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East End Begins to See Effects of Tropical Storm Henri

Sun, 08/22/2021 - 08:50
A man wearing a life jacket took pictures of the waves at Indian Wells Beach in Amagansett on Sunday morning.
David E. Rattray

After several days of uncertain predictions, Tropical Storm Henri appeared on a path to make landfall in Rhode Island, sparing the East End the worst of its winds. 

At 8 a.m. Henri's center was about 40 miles south-southeast of Montauk Point with maximum sustained winds of 70 miles per hour, just short of hurricane status. A weather station on Block Island had reported sustained wind lasting a minute or more of 41 miles per hour and a gust at 50 miles per hour. Narragansett recorded winds of 44 miles per hour and gusts to 55.

Winds of about 33 miles per hour with gusts to about 45 were recorded at an observation buoy about 10 miles out in the ocean from East Hampton Village.

The National Hurricane Center said that Henri's forward speed was expected to slow as it neared land. This would put the region at increased risk due to the storm conditions that could last through two abnormally high full-moon tides.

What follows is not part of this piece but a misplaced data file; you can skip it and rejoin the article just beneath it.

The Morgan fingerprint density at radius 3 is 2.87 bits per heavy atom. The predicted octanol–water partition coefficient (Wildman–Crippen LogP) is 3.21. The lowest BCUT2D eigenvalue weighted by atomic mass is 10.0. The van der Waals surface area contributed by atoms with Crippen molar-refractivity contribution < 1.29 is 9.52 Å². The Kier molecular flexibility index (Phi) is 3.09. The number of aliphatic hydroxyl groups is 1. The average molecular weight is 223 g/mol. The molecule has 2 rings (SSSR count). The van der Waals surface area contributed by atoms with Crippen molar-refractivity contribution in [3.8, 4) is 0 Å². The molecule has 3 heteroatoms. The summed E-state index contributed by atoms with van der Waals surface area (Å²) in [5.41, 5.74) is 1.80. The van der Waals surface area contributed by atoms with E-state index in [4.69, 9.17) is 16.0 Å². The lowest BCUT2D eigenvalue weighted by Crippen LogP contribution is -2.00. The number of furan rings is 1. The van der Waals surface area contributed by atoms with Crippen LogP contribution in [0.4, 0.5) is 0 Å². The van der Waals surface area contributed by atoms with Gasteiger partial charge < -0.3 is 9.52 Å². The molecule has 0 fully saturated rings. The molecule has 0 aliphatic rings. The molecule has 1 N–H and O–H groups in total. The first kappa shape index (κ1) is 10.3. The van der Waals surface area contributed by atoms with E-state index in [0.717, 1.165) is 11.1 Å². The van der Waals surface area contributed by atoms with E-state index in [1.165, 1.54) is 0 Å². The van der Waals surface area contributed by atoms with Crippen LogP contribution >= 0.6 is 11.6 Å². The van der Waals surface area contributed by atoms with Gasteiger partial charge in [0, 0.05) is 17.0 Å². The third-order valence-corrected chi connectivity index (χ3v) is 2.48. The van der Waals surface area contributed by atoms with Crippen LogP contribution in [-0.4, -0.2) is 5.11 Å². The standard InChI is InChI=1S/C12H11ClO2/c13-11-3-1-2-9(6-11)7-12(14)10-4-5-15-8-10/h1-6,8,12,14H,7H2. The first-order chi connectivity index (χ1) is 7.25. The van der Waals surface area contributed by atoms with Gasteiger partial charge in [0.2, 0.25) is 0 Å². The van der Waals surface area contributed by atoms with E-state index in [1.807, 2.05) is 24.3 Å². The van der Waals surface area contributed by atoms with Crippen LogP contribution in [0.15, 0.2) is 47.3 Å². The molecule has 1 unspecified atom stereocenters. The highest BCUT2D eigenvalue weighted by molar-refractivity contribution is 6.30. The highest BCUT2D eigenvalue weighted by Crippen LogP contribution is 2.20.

On the South Fork of Long Island, rain had begun on and off before sunrise. By 8 a.m., the rain was heavy, with wind from the northeast and north. At the Montauk Airport, the wind was from the north at 18 miles per hour with gusts to 30, according to the National Weather Service.

A business owner on Newtown Lane in East Hampton Village boarded up windows on Saturday afternoon. Carissa Katz

Businesses were mostly closed Sunday morning. Some had plywood over their windows, including an East Hampton Village insurance agency, Dayton, Ritz & Osborne. Tree limbs had already fallen in some places, but there was very little sign of property damage.

At shortly before 9 a.m., PSEG-Long Island was reporting a minor power outage in the Devon area of Amagansett, where 178 households were without power.

Winds were forecast by the National Weather Service to increase during the day on Sunday, shifting to come from the northwest at around 45 miles per hour with higher gusts. Near-hurricane gusts could come in the afternoon as the wind shifts to the west, then southwest at about 1 p.m. The heaviest rainfall should begin to taper off around nightfall, with a chance of rain persisting until about 1 a.m. on Tuesday.


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